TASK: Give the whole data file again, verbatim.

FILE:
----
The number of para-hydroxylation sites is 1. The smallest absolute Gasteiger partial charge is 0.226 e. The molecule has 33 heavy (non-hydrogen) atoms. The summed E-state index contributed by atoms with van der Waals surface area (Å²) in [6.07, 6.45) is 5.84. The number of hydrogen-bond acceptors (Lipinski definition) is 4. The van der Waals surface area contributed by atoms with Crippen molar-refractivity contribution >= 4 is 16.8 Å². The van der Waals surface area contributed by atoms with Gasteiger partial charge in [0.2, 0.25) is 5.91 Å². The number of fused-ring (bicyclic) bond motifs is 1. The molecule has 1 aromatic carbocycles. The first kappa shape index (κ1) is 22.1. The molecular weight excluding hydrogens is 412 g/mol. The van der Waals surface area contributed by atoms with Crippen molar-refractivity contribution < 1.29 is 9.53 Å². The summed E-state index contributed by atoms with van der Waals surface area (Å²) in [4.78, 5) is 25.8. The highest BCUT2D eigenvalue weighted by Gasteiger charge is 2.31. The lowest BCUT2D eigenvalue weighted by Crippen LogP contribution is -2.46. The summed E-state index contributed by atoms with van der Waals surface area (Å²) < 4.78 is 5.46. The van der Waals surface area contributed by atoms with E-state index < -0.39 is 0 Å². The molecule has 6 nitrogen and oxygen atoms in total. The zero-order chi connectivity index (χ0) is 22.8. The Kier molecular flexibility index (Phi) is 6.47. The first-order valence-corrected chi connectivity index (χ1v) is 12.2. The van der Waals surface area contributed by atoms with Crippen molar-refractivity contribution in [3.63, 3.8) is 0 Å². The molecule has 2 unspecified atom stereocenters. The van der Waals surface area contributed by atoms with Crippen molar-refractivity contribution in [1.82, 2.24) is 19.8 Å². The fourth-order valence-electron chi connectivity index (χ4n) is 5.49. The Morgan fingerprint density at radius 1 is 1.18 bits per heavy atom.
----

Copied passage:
The number of para-hydroxylation sites is 1. The smallest absolute Gasteiger partial charge is 0.226 e. The molecule has 33 heavy (non-hydrogen) atoms. The summed E-state index contributed by atoms with van der Waals surface area (Å²) in [6.07, 6.45) is 5.84. The number of hydrogen-bond acceptors (Lipinski definition) is 4. The van der Waals surface area contributed by atoms with Crippen molar-refractivity contribution >= 4 is 16.8 Å². The van der Waals surface area contributed by atoms with Gasteiger partial charge in [0.2, 0.25) is 5.91 Å². The number of fused-ring (bicyclic) bond motifs is 1. The molecule has 1 aromatic carbocycles. The first kappa shape index (κ1) is 22.1. The molecular weight excluding hydrogens is 412 g/mol. The van der Waals surface area contributed by atoms with Crippen molar-refractivity contribution < 1.29 is 9.53 Å². The summed E-state index contributed by atoms with van der Waals surface area (Å²) in [4.78, 5) is 25.8. The highest BCUT2D eigenvalue weighted by Gasteiger charge is 2.31. The lowest BCUT2D eigenvalue weighted by Crippen LogP contribution is -2.46. The summed E-state index contributed by atoms with van der Waals surface area (Å²) < 4.78 is 5.46. The van der Waals surface area contributed by atoms with E-state index < -0.39 is 0 Å². The molecule has 6 nitrogen and oxygen atoms in total. The zero-order chi connectivity index (χ0) is 22.8. The Kier molecular flexibility index (Phi) is 6.47. The first-order valence-corrected chi connectivity index (χ1v) is 12.2. The van der Waals surface area contributed by atoms with Crippen molar-refractivity contribution in [3.63, 3.8) is 0 Å². The molecule has 2 unspecified atom stereocenters. The van der Waals surface area contributed by atoms with Crippen molar-refractivity contribution in [1.82, 2.24) is 19.8 Å². The fourth-order valence-electron chi connectivity index (χ4n) is 5.49. The Morgan fingerprint density at radius 1 is 1.18 bits per heavy atom.